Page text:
People Who Identify as LGBTQ
Homelessness among lesbian, gay, bisexual, transgender, and queer people
As part of the 2018 study, Wilder Research analyzed a subset of the overall population: lesbian, gay, bisexual, transgender, and queer (LGBTQ) people experiencing homelessness.
11% of people interviewed for the 2018 Minnesota Homeless Study identified as LGBTQ.
KEY FINDINGS about LGBTQ Minnesotans experiencing homelessness
LGBTQ people are disproportionately represented within Minnesota’s homeless population.
Out of the more than 4,000 people interviewed for the 2018 study, 440 respondents, or 11%, identified as LGBTQ. The percentage of all Minnesotans who identify as LGBT is 4%, suggesting that LGBTQ people are over-represented in the Minnesota homeless population. A total of 67 respondents identified as transgender or gender queer (2% of all homeless respondents; 15% of LGBTQ respondents).
Read reports from the 2018 Minnesota Homeless Study
LGBTQ Minnesotans Experiencing HomelessnessThis report provides a comprehensive picture of homelessness among LGBTQ Minnesotans, including data and analysis previously unreported in other studies locally or nationally. Read the report »
Among the homeless population, the proportion of people identifying as LGBTQ is higher among youth.
The proportion of homeless respondents identifying as LGBTQ varied by age. Out of all homeless youth age 24 and younger, 23% identified as LGBTQ. Comparatively, 9% of all homeless adults age 25-54 identified as LGBTQ, and 3% of all homeless adults age 55 and older identified as LGBTQ.
LGBTQ people experiencing homelessness most often lost their last housing because of financial and interpersonal reasons.
Overall, those who identified as LGBTQ reported similar reasons as non-LGBTQ respondents for leaving their last permanent housing; the most common were related to financial and interpersonal issues. LGBTQ respondents said they lost their last permanent housing because:
- 38% said they were evicted or their lease was not renewed
- 37% said problems getting along with the people they live with
- 36% said they could not afford their rent or house payments
- 32% said abuse by someone they live with
Those experiencing homelessness who are Indigenous or a person of color and identify as LGBTQ face compounding and systemic discrimination.
Similar to the non-LGBTQ homeless population, 68% of LGBTQ respondents identified as African American, Native American, Hispanic, Multiracial, or Asian, meaning that there is an overrepresentation of Indigenous and people of color within the homeless population, regardless of their gender identity or sexual orientation.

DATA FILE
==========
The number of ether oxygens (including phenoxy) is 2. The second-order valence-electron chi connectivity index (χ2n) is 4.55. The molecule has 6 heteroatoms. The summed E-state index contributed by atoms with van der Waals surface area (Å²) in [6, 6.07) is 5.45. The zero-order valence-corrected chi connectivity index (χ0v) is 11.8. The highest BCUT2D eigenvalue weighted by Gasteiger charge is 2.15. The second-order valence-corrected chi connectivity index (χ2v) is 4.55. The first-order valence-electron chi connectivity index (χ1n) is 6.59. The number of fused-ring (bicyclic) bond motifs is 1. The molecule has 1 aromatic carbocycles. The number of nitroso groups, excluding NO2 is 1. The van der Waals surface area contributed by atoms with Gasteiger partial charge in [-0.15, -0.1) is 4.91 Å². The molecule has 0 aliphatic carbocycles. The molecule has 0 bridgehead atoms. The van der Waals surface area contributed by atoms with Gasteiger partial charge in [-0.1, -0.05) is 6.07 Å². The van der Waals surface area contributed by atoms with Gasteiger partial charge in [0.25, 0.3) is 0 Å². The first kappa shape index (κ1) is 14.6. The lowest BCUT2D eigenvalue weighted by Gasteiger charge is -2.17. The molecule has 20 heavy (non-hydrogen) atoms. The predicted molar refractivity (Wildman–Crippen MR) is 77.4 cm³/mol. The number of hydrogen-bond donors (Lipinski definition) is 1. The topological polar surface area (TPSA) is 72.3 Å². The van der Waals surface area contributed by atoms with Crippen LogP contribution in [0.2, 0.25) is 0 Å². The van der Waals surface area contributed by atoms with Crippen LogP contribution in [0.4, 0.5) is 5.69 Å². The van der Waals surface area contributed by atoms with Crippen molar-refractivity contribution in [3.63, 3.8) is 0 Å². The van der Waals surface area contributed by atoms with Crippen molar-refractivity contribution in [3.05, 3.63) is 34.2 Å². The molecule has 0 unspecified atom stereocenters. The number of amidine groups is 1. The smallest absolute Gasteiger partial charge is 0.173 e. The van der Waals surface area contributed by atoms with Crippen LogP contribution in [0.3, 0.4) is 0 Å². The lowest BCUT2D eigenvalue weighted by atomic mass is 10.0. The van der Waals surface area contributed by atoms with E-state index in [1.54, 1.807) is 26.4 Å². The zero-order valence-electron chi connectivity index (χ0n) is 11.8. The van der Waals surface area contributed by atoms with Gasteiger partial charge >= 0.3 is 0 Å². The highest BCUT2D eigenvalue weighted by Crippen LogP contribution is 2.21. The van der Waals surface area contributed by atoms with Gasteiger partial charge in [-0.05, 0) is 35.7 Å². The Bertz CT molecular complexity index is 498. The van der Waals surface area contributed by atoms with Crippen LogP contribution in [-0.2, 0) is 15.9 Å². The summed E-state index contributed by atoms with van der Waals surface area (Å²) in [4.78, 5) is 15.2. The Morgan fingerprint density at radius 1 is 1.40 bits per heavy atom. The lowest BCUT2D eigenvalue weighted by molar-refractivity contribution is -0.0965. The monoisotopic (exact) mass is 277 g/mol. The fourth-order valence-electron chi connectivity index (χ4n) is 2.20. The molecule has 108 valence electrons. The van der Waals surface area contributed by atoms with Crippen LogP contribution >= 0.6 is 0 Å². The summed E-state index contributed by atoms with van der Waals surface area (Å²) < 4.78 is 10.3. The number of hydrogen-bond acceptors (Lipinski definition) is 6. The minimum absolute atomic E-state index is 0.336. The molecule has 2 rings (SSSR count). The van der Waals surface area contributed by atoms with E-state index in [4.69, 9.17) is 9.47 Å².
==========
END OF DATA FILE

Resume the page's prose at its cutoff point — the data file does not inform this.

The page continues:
Higher proportions of LGBTQ Indigenous and people of color had spent the night on public transportation in the past 12 months (40%, compared to 29% of White LGBTQ people experiencing homelessness) or had been turned away from shelter in the past three months because it was full (39%, compared to 30% of LGBTQ White people).
LGBTQ people experiencing homelessness have experienced high rates of trauma; this was especially true for LGBTQ youth.
Almost all LGBTQ youth (94%) reported at least one adverse childhood experience (ACEs; 81% of LGBTQ adults) and 70% had three or more ACEs (58% of LGBTQ adults). Especially prevalent ACEs were having a parent or guardian with mental health issues and witnessing abuse of another family member.
People experiencing homelessness who also identify as LGBTQ suffer higher rates of violence and exploitation than the overall homeless population.
Homeless respondents who identify as LGBTQ were more likely than non-LGBTQ respondents to report each type of violence, abuse, and sexual exploitation measured on the survey. This violence is both a cause of homelessness and can be a result of the unsafe situations in which homeless people often need to stay.
The majority of LGBTQ youth had a trusted adult in their life. Two-thirds reported a youth worker helped them find services in the past 12 months.
Eighty-two percent of LGBTQ respondents under age 20 reported having an adult in their life who they can trust and talk with about their problems. This was similar to the 76% of non-LGBTQ youth who reported having a trusted adult. For the LGBTQ youth under age 20 who reported there was an adult in their life they could trust, this individual was most commonly reported to be a friend or partner (36%).